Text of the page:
“To educate girls is to reduce poverty.”- Kofi Annan, former UN Secretary-General
We couldn’t agree more with Kofi Annan. Yet there are so many factors that can keep a girl in a developing country out of school and trapped in a cycle of poverty. And dirty water happens to be one of the biggest!
Girls under the age of 15 are twice as likely as boys to be the family member responsible for fetching water and most drop out of school by the time puberty starts because there is no access to a toilet or proper sanitation.* By providing clean water and a health and hygiene curriculum that was developed specifically for young women, Healing Waters is working to make sure that girls and women all over the world are being equipped, educated, and empowered.
Meet Claire. Claire is a fantastic example of an empowered woman who is empowering women. She didn’t always feel empowered though. When her parents moved her and her family from their home country of Haiti to the Dominican Republic as a young girl, she felt anything but. She had to learn a new language, adjust to a new culture, and attend a new school. And on top of all of that, her parents’ passion to work with the poor was causing a major shift in how she viewed the world.
As Claire began to settle into her new life, she realized that these new situations were empowering her to be who she really wanted to be: someone who could change the world and help the needy. She woke up at 4am every day to help package food for the people in the batey where her parents worked (a batey is a small, very poor community of sugar cane workers), went to school from 7am to 12pm, and then went back to the batey to help.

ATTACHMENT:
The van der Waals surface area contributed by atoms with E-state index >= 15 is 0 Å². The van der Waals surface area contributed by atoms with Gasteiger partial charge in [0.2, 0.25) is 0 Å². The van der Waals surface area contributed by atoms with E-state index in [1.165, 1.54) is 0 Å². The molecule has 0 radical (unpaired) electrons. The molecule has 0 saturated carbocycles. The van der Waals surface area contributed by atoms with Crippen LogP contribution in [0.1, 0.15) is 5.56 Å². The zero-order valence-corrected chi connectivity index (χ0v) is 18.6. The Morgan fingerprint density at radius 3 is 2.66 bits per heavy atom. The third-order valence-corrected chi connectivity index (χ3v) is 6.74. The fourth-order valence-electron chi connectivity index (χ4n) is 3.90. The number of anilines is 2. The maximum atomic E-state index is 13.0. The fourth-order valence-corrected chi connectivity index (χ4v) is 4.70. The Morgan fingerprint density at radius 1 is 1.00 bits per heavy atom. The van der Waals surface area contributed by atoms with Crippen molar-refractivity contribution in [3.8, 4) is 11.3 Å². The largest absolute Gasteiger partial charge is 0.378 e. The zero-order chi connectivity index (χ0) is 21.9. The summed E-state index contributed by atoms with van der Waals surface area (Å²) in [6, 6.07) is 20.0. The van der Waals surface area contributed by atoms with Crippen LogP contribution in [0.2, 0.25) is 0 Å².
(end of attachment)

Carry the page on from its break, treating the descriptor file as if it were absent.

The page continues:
In 2005, Claire’s family established a school for the Haitian children living in the Dominican Republic who did not have the proper papers to attend school. As an 18 year old who had just finished high school, Claire became the director of the school and still is today! When they first started they worked with 26 children. There are now 139 students that Claire oversees along with 5 teachers.
Claire is currently attending school to become an architect. Why architecture? She wants to help with development projects in poor communities and offer her services to churches and organizations that need buildings. She even remembers telling her mom as a young girl: “When I grow up I want to build a big, big house and adopt all the children on the street!”
But that’s not all. Along with running the school and going to school, Claire also teaches the Healing Water’s young women’s health and hygiene
curriculum, “Clothed in Strength and Dignity,” and trains the leaders who teach it at our project sites all over the Dominican Republic and Haiti. This is one busy and empowered woman!
Claire fully understands the importance of education, especially for girls, and goes above and beyond in educating young women on sensitive, female health and hygiene topics.
In communities where many girls between the ages of 12 and 14 are moving in with men and getting married, early intervention is key. “Their environment is their enemy” says Claire, and the main thing that can help change this is providing education on
By providing communities with a tangible need like clean water and offering education as well, Claire thinks change can come. It is a long-term investment, but empowered women can change the world.
*WHO/UNICEF Joint Monitoring Programme for Water Supply and Sanitation. “Progress on Sanitation and Drinking Water 2010.” Available at www.wssinfo.org/ and UNICEF. “Water, Sanitation and Hygiene” Updated May 2010. http://www.unicef.org/media/media_45481.html
We’re on a mission to end the global water crisis. We build holistic clean water solutions and spread God’s love in at-risk communities around the world, empowering people not just to survive, but to thrive – physically, socially and spiritually.